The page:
Under actual test conditions, it was found that quantities of boric acid of the order of about 0.5 gram were inelective to absorb during `a twelve-hour period all of a quantity of 0.5 gram of ammonia gas added in the form of a dilute solution of ammonium-hydroxide to the surface of a diaper rash preventative pad, generally of the construction illustrated in FIGURES l and 2. However, it has been determined that under similar circumstances, a pad containing two grams or more of boric acid was capable of relatively rapidly absorbing all of approximately 500 miligrams of ammonia gas within a period of nine hours. Due to the relatively low cost of boric acid and other diaper rash preventative agents, amounts of such agents of several ounces or more per pad are usually utilized. v
Clearly, the minimal effective concentration of an ammonia immobilizing agent within a diaper rash preventative pad will necessarily depend upon the size of the pad, the amount of ammonia to which the pad is to be exposed, the rate of introduction of ammonia into the pad, the particular ammonia-immobilizing agent selected and the total surface area presented by the ammonia-immobilizing agent, as Well as other factors, and can readily be determined empirically by one skilled in the art. It should be understood that instead of having the ammonia-immobilizing agent within a carrier cloth in the pad l5 as illustrated in FIGURES 1 and 2, such agent may be disposed in restricted areas within the pad, as by quilting portions of the pad, etc. Such quilted areas may be provided by sealing, as by heat, etc., the outer sheets of the pad together in restricted areas.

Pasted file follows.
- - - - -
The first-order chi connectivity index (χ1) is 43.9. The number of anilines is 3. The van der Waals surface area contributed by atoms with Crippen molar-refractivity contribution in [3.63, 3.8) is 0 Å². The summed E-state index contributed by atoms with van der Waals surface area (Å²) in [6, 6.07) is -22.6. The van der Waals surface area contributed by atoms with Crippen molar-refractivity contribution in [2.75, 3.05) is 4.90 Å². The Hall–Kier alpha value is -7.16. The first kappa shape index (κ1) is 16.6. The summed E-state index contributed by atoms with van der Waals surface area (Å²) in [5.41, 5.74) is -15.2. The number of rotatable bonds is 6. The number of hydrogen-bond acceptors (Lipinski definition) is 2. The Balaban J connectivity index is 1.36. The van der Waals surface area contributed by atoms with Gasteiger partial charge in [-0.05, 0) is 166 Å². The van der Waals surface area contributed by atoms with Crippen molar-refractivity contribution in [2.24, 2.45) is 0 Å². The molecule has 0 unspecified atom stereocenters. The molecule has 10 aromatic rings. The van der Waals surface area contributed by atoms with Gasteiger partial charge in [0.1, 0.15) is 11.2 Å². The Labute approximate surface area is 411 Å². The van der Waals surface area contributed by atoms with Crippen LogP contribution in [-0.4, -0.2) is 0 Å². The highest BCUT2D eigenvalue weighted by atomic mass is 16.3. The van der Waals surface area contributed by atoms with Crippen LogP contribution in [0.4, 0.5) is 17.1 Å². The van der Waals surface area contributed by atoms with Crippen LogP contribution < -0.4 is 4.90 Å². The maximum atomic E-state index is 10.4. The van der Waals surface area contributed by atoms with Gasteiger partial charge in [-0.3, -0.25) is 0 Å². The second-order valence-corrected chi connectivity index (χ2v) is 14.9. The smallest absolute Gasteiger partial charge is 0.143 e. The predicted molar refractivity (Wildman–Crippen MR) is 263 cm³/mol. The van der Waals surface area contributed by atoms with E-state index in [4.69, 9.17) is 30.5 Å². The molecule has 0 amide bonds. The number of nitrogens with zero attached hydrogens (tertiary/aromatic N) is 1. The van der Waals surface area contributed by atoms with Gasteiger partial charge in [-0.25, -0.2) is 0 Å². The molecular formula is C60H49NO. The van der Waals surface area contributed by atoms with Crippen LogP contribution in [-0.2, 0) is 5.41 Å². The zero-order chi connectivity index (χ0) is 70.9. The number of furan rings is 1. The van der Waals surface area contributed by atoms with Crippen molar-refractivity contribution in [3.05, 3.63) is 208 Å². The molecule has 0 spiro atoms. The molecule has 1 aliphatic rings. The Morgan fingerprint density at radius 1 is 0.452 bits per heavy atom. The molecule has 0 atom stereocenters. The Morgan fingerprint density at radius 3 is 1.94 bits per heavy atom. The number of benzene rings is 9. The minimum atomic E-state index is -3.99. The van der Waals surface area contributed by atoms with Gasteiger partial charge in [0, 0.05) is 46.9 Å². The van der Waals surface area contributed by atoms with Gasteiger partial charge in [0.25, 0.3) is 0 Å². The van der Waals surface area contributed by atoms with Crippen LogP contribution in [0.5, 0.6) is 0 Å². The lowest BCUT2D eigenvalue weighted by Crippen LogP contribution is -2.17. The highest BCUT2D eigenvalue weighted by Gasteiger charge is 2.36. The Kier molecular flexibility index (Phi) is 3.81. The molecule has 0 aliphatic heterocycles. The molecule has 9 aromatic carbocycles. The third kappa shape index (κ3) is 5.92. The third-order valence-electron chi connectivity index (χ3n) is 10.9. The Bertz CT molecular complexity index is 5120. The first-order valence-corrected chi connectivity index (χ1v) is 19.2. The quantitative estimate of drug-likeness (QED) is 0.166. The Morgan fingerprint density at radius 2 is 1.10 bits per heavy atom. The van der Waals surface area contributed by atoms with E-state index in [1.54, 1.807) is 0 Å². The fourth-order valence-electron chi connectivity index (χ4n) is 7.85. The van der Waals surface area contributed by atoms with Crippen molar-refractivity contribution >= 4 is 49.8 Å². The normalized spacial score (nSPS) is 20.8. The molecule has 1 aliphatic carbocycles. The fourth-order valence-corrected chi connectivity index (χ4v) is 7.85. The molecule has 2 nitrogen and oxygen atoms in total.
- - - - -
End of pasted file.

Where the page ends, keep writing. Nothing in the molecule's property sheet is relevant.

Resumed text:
Such an `arrangement is illustrated in FIGURE 3 of the accompanying drawings, wherein a diaper rash preventative pad 23 is provided which comprises an envelope 25 of thermoplastic or other suitable film having a plurality of sealed areas 27, including a sealed outer edge. The sealed areas define a plurality of pockets 29, each of which contains an ammonia-absorbing agent 31 in iinely divided form. With this arrangement, the surface `area of the ammonia-absorbing agent 31 is stabilized, so that clamping and packing of such agent do not occur. A plurality of apertures 33 may also be provided in the sealed areas 27, as illustrated in FIGURE 3, to allow unrestricted passage of liquid therethrough While maintaining the ammonia-absorbing agent 31 substantially dry; These apertures are particularly advantageous in pads which are to be worn directly against the skin of the baby in the genital region, since they permit eady passage of urine therefrom without restriction by the body of the pad.
Other modifications of the construction of the pad of the present invention can be readily made to particularly adapt the pad to such uses as diaper pail liners and the like. As an example of the method of the present invention, a .simple andv inexpensive yet etective diaper rash preventative pad was constructed. In this connection, two sheets of polyethylene iilm, 0.025 mm. in thickness and having approximately l0 apertures of average diameter of about 0.05 mm. per square inch therein, were cut to the shape illustrated in FIGURE 1 and to a size of about 7 inches in length, 5 inches in maximum width and 3 inches in minimum width. Thereafter they were heat oddset? sealed together. Before the heat sealing was completed, however, a quantity of cotto-n gauze, which'was suicient to form when folded upon itself a pad approximately 3l: inch-thick and of approximately the same size aud-shape as described for the sheets, was soaked in ay hot (approximately .200 F.) saturated water solution of boric acid, the solution having an approximate boric acid concentration of over 30 percent by weight. The gauze was then dried and folded to an appropriate size, and thereafter inserted between the two sheets of Vpolyethylene film. By tins means, an approximately 30 gram amount of boric acid wasuniformly disposed within and onthe surface of the gauze, presenting a considerable total surface area within the pad for rapid, uniform absorption of ammonia. The sealing was then completed to form a moisture barrier of the polyethylene hlm around the boric acid impregnated in the gauze.